Saturday, December 3, 2016

So, It's Been A While Since I've Posted...

Thought I'd review a post I'd made back in 2013.  It covers a couple of useful tools for jig making.  I cannot overemphasize the usefulness of  the offset nail nipper.  It trims the flashing surrounding the line tie (eyelet) with great precision, even on tinier jigs weighing 1/32 and 1/64 of an ounce.

Useful Tools

The reverse action tweezers work well for removing tulip paint eyes from various surfaces.  Though, lately I've found a good pair of pointed-slant tweezers by Revlon that work as well or better.

I finished adding eyes and top-coating about ten jigs for float-n-flies.  Hope to tie them up very soon with photos of them to come.

Monday, August 1, 2016

An Alternate Use Of A Hair Stacker For Jig Tying

Hair stackers are used to even the tips of hair cut from hides or swatches.  That is their traditional use.  I'd like to explain how it can be used to align more than hair.  It works well for cuts of icicles (Christmas tinsel) too.

Simply load your icicles into the end of the fluted tube that's been inserted into the stacker.  Tap the base of the stacker on top of a tabletop or similar platform, then let it rest.  Pinch the protruding icicles between your fingers and make a horizontal cut, much like a Barber would do with your hair, to reduce its length.  If you've made your cut along the top of the shortest icicle, then you are ready to take your pinch and tie the icicles onto your jig.  Otherwise, give your pinch a little shake to remove shorter pieces.  This, by the way, is a great way to use suitable scraps of icicle cuts that would normally be discarded.

An example of a spider jig made from icicles appears to the left of the scissors in the photo.

Friday, July 8, 2016

V-Formation Jigs

Tied each of these using two schlappen feathers ahead of a chenille abdomen and suede leather tail.  They have the color combination of black, coral, orange, and emerald green flake.  I hope that they will catch a couple of bass or maybe a steelhead.

  • Coats & Clark Trilobal Polyester Machine Embroidery Thread 40-wt. - coral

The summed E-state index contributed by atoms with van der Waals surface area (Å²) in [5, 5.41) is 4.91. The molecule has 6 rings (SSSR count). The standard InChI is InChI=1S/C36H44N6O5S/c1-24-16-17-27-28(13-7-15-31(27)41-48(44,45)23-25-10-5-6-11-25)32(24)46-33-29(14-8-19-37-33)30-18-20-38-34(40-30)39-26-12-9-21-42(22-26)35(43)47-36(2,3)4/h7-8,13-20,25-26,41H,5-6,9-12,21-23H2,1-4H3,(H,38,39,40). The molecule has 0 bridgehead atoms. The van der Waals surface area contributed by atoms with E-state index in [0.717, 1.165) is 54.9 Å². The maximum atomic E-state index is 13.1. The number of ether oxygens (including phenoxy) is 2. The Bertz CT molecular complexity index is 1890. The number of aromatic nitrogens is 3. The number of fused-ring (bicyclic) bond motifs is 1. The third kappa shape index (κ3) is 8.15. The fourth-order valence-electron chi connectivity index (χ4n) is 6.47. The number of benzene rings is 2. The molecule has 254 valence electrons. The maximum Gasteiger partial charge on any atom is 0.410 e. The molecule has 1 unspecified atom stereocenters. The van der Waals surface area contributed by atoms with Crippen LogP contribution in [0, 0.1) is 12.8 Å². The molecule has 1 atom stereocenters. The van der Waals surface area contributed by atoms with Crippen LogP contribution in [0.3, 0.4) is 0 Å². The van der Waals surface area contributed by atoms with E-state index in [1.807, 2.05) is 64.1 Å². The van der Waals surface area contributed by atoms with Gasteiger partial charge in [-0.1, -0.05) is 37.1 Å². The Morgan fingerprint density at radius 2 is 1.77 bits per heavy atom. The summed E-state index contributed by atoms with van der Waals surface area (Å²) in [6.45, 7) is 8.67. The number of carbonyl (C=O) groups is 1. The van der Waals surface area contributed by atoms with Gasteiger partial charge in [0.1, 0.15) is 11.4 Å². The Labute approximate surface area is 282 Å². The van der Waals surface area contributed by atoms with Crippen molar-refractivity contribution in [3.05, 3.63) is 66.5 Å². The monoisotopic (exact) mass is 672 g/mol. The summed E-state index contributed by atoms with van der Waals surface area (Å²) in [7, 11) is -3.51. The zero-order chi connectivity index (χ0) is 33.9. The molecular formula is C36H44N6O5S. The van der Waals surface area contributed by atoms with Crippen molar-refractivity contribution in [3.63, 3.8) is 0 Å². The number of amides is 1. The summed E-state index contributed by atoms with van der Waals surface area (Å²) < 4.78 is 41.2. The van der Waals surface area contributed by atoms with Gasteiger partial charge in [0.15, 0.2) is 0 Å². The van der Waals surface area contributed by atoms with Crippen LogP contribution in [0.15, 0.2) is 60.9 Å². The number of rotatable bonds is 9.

• Eagle Claw 1/8 Ball Head Jig JB0018U
  • Rosey's Powder Paint - mandarin orange
  • Harbor Freight Powder Paint - matte black
  • Rosey's Clear Coat High Gloss 100% mixed with emerald green extra-fine glitter
  • Tulip Puffy Paint - green glitter
  • Tandy Leather Factory Suede Remnant - black
  • Lion Brand 'Lion Suede' Yarn - ebony
  • Flymasters (WAPSI) Barred Schlappen - fl. fire orange
  • Clear nail polish

I may add some pieces of Darice Craft Foam to the tails for flotation to help with tail movement in the water.  If so, I'll glue them to the tails with E6000 Craft Adhesive.

Saturday, May 28, 2016

Safety Pin Spinners

Put together several spinnerbaits using the various components required to assemble jig spinners as well as tying up several 1/4-ounce jigs. I selected hammered #3 Colorado blades, split rings, and safety pin shafts.  Painted my jig heads with a pearlescent white powder, followed by a dip into a silver glitter and clear topcoat mixture.  Used Christmas tinsel again for bodies and skirts.

Currently, I have an older baitcasting reel that I'm 'souping up' to cast them with along the local river.  This isn't a popular style of spinnerbait, that I can tell, among bass fisherman.  However, I fully plan to do some field testing in order to make my own determination of its effectiveness.

Fun stuff! :)

Saturday, May 14, 2016

More Ties From Tinsel

I find it interesting that more jigs aren't tied with nothing but tinsel.  Would think that pike and trout would hammer them.  Here are a few more, some featuring multi-colored Christmas tinsel, tied in a variety of configurations.  I've added a safety pin spinner to several of them which might make them a bit more enticing.

I think that it's important to note that Uni Thread works exceptionally well for tying tinsel securely around a jig collar.

Wednesday, April 13, 2016

Flashy Jigs For White Bass

This jig style is one of the simplest that I can tie.  The jigs pictured below have an appearance similar to the spider jigs used for black bass fishing.  Their skirt material is plastic, rather than silicone, and very shiny.  These should be fished rather quickly with rapid twitches near the water's surface for schooling white bass.

  • Round head jigs in 1/16 and 1/8-ounce sizes with #4 sickle and #2 Aberdeen hooks, respectively
  • Rosey's Powder Paint - silver sand metallic
  • Rosey's Powder Paint Topcoat (Clear Coat High Gloss 100%) and red glitter mixture
  • UTC Ultra Thread (210 denier) - red
  • Icicles (18 inch) trimmed to size - silver

Thursday, March 24, 2016

Look Ma, No Thread!

Try using a zip tie to secure material around a jig collar some time.  The jig below has its leather tail tied in with thread.  However, the body material (Hay-Lites Buffalo Hay) is secured with a zip (often called cable) tie.  I got the idea from this fine article, Fishing Jig Making - Without Expensive Moulds?.

It worked fairly simply.  I kept the body material in place, temporarily, with a twist tie, the type you get with a loaf of bread.  Rubbed a little beeswax along the inside of the zip tie.  Once I wrapped and firmly secured the material with this zip tie, I simply removed the twist tie.  Clip the tag end off of the zip tie and you are ready to fish the jig.

See if this method won't work for you.